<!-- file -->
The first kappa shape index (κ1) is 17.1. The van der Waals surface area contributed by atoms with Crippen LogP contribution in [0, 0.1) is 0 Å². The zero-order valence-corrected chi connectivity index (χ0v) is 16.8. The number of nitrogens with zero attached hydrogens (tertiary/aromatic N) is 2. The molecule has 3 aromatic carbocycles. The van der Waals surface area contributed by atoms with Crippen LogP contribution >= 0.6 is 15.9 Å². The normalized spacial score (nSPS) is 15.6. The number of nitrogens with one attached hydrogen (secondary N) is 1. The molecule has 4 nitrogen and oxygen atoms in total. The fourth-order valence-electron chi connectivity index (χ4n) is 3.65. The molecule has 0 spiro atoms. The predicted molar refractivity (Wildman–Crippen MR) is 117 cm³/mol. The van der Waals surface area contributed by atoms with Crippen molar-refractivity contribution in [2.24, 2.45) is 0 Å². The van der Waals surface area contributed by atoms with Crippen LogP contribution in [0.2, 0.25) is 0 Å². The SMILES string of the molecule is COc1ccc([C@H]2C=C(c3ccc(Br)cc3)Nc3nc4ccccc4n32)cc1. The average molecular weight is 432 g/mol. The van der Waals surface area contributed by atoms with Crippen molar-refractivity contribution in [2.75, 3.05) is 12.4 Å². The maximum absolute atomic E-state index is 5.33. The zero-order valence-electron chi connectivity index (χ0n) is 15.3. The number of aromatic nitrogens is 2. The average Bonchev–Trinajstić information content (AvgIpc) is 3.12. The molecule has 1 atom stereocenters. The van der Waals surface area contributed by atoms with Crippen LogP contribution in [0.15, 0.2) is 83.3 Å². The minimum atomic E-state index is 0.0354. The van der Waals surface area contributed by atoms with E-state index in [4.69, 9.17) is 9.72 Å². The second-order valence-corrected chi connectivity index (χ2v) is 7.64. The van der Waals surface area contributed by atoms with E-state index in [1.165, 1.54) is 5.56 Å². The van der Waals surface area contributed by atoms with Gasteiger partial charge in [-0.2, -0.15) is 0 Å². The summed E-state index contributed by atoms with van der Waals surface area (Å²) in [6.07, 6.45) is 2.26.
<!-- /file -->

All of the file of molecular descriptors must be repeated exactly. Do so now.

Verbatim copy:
The first kappa shape index (κ1) is 17.1. The van der Waals surface area contributed by atoms with Crippen LogP contribution in [0, 0.1) is 0 Å². The zero-order valence-corrected chi connectivity index (χ0v) is 16.8. The number of nitrogens with zero attached hydrogens (tertiary/aromatic N) is 2. The molecule has 3 aromatic carbocycles. The van der Waals surface area contributed by atoms with Crippen LogP contribution >= 0.6 is 15.9 Å². The normalized spacial score (nSPS) is 15.6. The number of nitrogens with one attached hydrogen (secondary N) is 1. The molecule has 4 nitrogen and oxygen atoms in total. The fourth-order valence-electron chi connectivity index (χ4n) is 3.65. The molecule has 0 spiro atoms. The predicted molar refractivity (Wildman–Crippen MR) is 117 cm³/mol. The van der Waals surface area contributed by atoms with Crippen molar-refractivity contribution in [2.24, 2.45) is 0 Å². The van der Waals surface area contributed by atoms with Crippen LogP contribution in [0.2, 0.25) is 0 Å². The SMILES string of the molecule is COc1ccc([C@H]2C=C(c3ccc(Br)cc3)Nc3nc4ccccc4n32)cc1. The average molecular weight is 432 g/mol. The van der Waals surface area contributed by atoms with Crippen molar-refractivity contribution in [2.75, 3.05) is 12.4 Å². The maximum absolute atomic E-state index is 5.33. The zero-order valence-electron chi connectivity index (χ0n) is 15.3. The number of aromatic nitrogens is 2. The average Bonchev–Trinajstić information content (AvgIpc) is 3.12. The molecule has 1 atom stereocenters. The van der Waals surface area contributed by atoms with Crippen LogP contribution in [0.15, 0.2) is 83.3 Å². The minimum atomic E-state index is 0.0354. The van der Waals surface area contributed by atoms with E-state index in [4.69, 9.17) is 9.72 Å². The second-order valence-corrected chi connectivity index (χ2v) is 7.64. The van der Waals surface area contributed by atoms with E-state index in [1.165, 1.54) is 5.56 Å². The van der Waals surface area contributed by atoms with Gasteiger partial charge in [-0.2, -0.15) is 0 Å². The summed E-state index contributed by atoms with van der Waals surface area (Å²) in [6.07, 6.45) is 2.26.